I currently have the E7500 as well as the E8200 (not a great OC'er) but the E7500 is not in the motherboard that supports FSB1600 so I am limited but to switch them, I would have the E8200 running at stock settings.

You have to be a little bit crazy to keep you from going insane.


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#7
October 16, 2013 at 21:02:05
Ok. I've got the E7500 back in and have dropped the multiplier to 9 and the fsb is at 400 and I have no problems. I've got the Dram on auto. The manual selections are 667, 800, 887,1002.1066,1111,1335. I don't see a 400. I'm taking a guess to select 800 then check CPU-Z for the available timings. Should I proceed with the mem adjustments even though Its running fine? Core Temp says # 0 is maxing at 70c at 90% load. Normal working conditions is about 60% load. Do I still need a cpu v bump? I never thought to drop the multiplier and raise the fsb. Thanks for that tip.

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#8
October 16, 2013 at 21:57:58
Tried to go to 9.5 but it blue screens as Win7 loads. Selected 800 in Dram still blue screens. back to 9 again, mem at 800, Cpu-z coulum1 has top to bottom 444mhz, 6.0,6,6,16. Should I input this info into the bios for the mem timing? Thanks

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#9
October 17, 2013 at 20:14:57
DDR means Dual Data Rate that means that the actual memory speed of 400 yields an effective memory speed of 800 so the 800 is the one unless you can go with 1600 which is an actual speed or 800. Either is good to keep the CPU/RAM ratio correct.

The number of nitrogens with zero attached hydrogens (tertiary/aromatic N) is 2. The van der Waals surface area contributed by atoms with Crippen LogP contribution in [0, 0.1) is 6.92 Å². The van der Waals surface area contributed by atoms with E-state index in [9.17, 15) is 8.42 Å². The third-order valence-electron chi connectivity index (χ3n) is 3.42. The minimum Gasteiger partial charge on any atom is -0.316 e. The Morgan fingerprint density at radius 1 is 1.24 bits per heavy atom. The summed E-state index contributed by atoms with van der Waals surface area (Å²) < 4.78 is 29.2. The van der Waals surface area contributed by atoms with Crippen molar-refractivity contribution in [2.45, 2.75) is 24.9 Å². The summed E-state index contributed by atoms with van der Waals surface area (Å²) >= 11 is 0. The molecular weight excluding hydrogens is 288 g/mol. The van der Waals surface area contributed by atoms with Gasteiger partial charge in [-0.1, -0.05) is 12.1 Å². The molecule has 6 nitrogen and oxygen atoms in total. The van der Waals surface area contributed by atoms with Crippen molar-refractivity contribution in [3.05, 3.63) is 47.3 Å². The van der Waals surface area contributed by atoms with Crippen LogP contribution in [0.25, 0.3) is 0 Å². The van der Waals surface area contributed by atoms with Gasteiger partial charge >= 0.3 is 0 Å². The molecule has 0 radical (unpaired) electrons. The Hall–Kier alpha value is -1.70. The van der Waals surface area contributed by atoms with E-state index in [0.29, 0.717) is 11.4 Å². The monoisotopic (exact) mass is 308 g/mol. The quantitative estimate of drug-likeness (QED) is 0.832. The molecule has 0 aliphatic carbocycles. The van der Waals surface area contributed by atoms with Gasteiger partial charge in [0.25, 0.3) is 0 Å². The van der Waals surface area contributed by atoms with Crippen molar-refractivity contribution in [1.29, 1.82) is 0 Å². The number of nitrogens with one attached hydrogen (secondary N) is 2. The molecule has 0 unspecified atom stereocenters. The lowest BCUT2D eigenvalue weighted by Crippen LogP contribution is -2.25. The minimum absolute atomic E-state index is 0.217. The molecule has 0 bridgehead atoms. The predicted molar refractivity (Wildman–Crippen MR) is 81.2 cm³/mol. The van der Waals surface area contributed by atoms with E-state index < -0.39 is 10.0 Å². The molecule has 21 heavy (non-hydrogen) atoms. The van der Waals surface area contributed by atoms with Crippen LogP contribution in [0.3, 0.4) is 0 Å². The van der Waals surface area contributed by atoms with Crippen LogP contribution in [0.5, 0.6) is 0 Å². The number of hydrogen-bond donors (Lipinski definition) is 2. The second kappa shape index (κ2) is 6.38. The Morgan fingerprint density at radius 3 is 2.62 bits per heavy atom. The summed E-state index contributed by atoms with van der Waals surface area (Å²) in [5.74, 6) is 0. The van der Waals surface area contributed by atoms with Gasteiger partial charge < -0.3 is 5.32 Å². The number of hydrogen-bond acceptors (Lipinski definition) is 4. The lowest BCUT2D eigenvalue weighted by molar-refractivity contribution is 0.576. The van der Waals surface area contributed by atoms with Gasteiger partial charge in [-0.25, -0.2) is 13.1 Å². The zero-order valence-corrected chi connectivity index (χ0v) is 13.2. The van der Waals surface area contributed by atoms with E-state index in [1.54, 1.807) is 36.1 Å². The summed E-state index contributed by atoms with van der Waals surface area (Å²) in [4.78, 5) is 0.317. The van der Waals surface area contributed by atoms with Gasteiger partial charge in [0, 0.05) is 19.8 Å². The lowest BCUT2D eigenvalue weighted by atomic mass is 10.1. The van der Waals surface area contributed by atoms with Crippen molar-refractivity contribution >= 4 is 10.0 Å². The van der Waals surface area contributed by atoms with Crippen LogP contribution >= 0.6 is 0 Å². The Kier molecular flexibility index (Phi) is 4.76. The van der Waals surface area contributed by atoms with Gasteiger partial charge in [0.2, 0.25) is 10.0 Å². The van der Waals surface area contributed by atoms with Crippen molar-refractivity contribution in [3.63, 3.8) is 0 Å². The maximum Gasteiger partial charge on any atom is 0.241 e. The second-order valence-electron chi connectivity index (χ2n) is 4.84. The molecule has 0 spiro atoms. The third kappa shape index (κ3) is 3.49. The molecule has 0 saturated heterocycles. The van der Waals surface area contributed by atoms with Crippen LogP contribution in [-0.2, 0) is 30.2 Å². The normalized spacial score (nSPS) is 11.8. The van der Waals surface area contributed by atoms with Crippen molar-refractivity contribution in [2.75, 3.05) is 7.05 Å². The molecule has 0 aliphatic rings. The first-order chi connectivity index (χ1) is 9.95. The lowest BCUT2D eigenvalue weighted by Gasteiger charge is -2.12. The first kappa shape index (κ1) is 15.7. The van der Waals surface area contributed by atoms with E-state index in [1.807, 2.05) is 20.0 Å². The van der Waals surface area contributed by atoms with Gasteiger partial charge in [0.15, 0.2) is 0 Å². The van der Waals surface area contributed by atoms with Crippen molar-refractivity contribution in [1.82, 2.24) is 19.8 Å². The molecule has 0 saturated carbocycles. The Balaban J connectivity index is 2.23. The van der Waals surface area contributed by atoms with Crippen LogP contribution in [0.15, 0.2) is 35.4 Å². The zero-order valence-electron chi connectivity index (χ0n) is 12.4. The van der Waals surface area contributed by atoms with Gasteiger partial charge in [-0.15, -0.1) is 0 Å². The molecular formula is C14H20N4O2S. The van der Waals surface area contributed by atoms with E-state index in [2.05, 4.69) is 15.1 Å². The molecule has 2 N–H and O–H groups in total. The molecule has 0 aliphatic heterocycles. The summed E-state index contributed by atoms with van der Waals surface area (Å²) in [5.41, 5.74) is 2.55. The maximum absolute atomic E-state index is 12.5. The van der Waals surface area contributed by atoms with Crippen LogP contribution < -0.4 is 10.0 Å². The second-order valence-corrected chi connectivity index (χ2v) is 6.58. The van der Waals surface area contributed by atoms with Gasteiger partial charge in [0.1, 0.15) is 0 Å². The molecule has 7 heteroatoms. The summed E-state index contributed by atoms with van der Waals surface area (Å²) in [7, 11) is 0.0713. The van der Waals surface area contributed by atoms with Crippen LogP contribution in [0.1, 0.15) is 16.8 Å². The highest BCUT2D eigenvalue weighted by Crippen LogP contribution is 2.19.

CPU freq 400 x multiplier 400 x 9 = 3.6GHz
Memory freq 400 (or 800) x 2 = 800MHz (1600MHz)
CPU freq 400 x 4 (FSB multiplier) = FSB1600
With your base frequencies the same or the correct multiples or each other, you are running your components in sync with each other for the best interface and the best performance [CPU:RAM Ratio 1:1 or 1:2]. Good job.

As far as running it at a multiplier of 9.5 or possibly above, you now have to carefully watch the temperatures and test for stability. Post your temperatures at these points: Idle, normal use, Your max normal use (Gaming or extreme multitasking), and under Stress Testing. The reason for this is if your normal daily use numbers are reasonable and the stress numbers are far enough below the CPU maximum, you then can increase the VCore (CPU core voltage) one or two small notches and retest the system at the 9.5 multiplier. If it passes the stress test, observe the temperatures and decide then if you want to continue higher. Remember that both the CPU speed and the voltage can raise your temperatures. As long as the voltage is in the safe range for your CPU (0.85V - 1.3625V) and the temperature is in the acceptable range, you are fine. Once it gets hot too fast, you either need to back down on the VCore and probably the multiplier (as needed) or purchase an upgraded heat sink.
http://www.cpu-world.com/CPUs/Core_...

You have to be a little bit crazy to keep you from going insane.


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#10
October 18, 2013 at 00:17:46